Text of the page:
Five years ago police attempted to arrest Garner, who is African-American, on charges of selling untaxed cigarettes in New York City. When Garner resisted arrest, Pantaleo, who is white, restrained him with a chokehold. Garner went unconscious and later died.  

U.S. Attorney Richard Donoghue said video shows officers initially did everything by the book—though “the situation deteriorated as it progressed.” But… 

DONOGHUE: The evidence here does not support charging police officer Daniel Pantaleo or any other officer with a federal criminal civil rights violation. 

A state grand jury also declined to indict Pantaleo on any criminal charges. But he still faces departmental charges from the New York Police Department. 

Garner’s mother, Gwen Carr, said it’s disgraceful Pantaleo has not been charged or fired. 

CARR: Officer Pantaleo and all the officers who was involved in my son’s death that day need to be off the force. The streets of New York City is not safe with them walking around! 

Pantaleo is still with the department but has been removed from patrol duty. Police Commissioner James O’Neill has the final say on whether Pataleo will keep his job. 


Planned Parenthood president fired » Planned Parenthood’s board of directors removed Leana Wen as the organization’s president and CEO on Tuesday. WORLD Radio’s Kristen Flavin reports.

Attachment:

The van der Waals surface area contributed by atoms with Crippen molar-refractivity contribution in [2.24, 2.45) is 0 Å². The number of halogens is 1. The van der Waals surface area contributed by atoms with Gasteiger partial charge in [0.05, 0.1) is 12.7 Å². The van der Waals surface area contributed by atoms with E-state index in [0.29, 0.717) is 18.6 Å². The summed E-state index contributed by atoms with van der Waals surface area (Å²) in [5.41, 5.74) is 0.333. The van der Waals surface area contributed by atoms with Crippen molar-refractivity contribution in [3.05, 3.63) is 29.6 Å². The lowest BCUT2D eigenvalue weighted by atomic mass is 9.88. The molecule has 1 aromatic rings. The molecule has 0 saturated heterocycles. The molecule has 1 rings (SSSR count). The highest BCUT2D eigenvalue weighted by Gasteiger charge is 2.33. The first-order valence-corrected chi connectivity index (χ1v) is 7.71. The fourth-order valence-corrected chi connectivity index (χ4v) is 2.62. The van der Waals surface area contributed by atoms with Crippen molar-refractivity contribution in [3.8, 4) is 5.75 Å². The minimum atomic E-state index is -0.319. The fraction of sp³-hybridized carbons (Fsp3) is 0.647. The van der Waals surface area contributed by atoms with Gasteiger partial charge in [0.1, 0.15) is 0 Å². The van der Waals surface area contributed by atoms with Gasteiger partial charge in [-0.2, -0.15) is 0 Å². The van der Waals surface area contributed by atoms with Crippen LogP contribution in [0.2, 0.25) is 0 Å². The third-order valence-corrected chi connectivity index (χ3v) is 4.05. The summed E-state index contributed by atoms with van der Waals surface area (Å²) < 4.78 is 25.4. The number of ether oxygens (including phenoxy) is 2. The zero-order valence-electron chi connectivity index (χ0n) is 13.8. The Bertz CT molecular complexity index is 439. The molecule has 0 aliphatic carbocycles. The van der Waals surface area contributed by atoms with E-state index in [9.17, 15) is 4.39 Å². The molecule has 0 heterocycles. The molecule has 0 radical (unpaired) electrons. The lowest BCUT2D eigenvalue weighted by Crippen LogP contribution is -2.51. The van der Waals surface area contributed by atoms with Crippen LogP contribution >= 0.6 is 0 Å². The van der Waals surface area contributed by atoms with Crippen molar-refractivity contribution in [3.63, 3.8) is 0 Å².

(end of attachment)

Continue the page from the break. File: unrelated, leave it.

KRISTEN FLAVIN, REPORTER: Wen tweeted that the board fired her after a secret meeting—ending her 8-month term at the abortion giant’s helm. The New York Times cited unnamed sources saying the board wanted “a more aggressive political leader” to fight against efforts to protect unborn children.

Wen said—quote—“I am leaving because the new Board Chairs and I have philosophical differences over the direction and future of Planned Parenthood.” Wen has stated that she sees abortion as a healthcare issue, not a political one.

Reporting for WORLD Radio, I’m Kristen Flavin. 


John Paul Stevens dies at 99 » Former Supreme Court Justice John Paul Stevens has died. He was the third-longest serving justice. Appointed by President Gerald Ford in 1975, he served nearly 35 years on the high court. 

Though nominated by a Republican, he unexpectedly emerged as the court’s leading liberal. During his tenure, Stevens acted to limit prayer in schools and establish gay rights.

He acted to limit the death penalty. But also helped to defeat protections for unborn children. 

At first considered a centrist, Stevens came to be seen as staunchly liberal. But he rejected that characterization. He said it only looked that way because the court shifted to the right. 

Stevens died in Ft. Lauderdale, Florida after suffering a stroke on Monday. He was 99.


(AP Photo/Jacquelyn Martin) In this Tuesday, May 21, 2019 file photo, Planned Parenthood President Leana Wen speaks during a protest against abortion bans outside the Supreme Court in Washington. 

WORLD Radio transcripts are created on a rush deadline. This text may not be in its final form and may be updated or revised in the future. Accuracy and availability may vary. The authoritative record of WORLD Radio programming is the audio record.